Disruptions in the attachment bond can occur for a variety of reasons. Attachment to you serves as a "secure base" for your child so that they can explore and experience the world, returning to the “secure base” where they receive physical and emotional nourishment, comfort and reassurance when distressed or frightened. A parent’s role is to provide freedom for exploration within safe limits, while providing this secure base for the child to return to and integrate their learning. When this circle of leaving, exploration, return and integration is disrupted, attachment difficulties may result.

Attachment disruptions are based in the subjective experience of the child and caregiver. This means that all of the child's needs can be met but if the child or parent don't "feel" like they are, the attachment is not secure. Attachment disruptions can occur from subjective experience of pain, risk, neglect of distress and trauma. Earaches in childhood can be a risk for insecure attachment due to the subjective experience of pain for the child; the parent can't fix the pain damaging their sense of safety, while the carer may feel helpless and distressed by seeing their child in pain and being unable to alleviate it.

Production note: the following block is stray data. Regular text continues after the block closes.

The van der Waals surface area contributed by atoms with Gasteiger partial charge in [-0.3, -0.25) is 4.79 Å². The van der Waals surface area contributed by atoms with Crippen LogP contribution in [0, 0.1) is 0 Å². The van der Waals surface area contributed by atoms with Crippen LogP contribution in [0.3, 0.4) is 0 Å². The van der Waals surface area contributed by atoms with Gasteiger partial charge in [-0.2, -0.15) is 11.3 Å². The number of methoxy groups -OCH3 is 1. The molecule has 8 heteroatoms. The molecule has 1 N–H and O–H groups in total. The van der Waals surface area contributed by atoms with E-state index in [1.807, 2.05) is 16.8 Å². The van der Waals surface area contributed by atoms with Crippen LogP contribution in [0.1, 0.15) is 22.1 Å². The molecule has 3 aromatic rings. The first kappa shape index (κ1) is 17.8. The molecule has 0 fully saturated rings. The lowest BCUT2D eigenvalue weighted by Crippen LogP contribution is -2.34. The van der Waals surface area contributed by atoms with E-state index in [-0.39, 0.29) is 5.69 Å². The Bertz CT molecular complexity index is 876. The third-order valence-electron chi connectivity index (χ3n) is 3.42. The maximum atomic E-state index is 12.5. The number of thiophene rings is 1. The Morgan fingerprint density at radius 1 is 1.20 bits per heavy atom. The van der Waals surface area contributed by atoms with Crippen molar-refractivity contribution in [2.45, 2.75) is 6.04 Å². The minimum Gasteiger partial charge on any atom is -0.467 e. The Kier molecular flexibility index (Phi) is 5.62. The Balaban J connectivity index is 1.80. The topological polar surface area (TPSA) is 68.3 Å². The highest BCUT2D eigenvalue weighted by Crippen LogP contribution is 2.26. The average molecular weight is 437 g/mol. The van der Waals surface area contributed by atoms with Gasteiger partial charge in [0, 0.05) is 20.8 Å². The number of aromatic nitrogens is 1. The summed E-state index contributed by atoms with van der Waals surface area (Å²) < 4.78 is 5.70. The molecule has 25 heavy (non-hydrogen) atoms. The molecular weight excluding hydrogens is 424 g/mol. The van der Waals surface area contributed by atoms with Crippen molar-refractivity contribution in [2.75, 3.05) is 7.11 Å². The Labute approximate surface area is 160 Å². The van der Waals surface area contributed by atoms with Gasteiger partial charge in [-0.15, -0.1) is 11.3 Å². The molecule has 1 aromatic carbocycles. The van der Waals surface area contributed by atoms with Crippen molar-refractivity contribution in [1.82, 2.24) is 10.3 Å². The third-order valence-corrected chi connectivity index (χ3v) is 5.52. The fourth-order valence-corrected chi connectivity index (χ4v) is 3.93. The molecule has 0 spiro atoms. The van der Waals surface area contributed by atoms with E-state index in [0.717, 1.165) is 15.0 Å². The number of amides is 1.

The secure base is essential for the child to feel safe, protected and loved. When a child feels unsafe, and insecure attachment can result and the child learns to rely on themselves for safety. The child is not emotionally equipped to care for themselves, and they may become withdrawn, untrusting, and fearful of emotional expression.

When a child is not able to explore independently, their developing sense of self becomes confused and overshadowed by that of their carer’s. In this instance an insecure attachment develops, whereby the child may develop difficulties with separation anxiety, developing their own confidence and identity and can become dependent on others to cope, regulate or problem solve.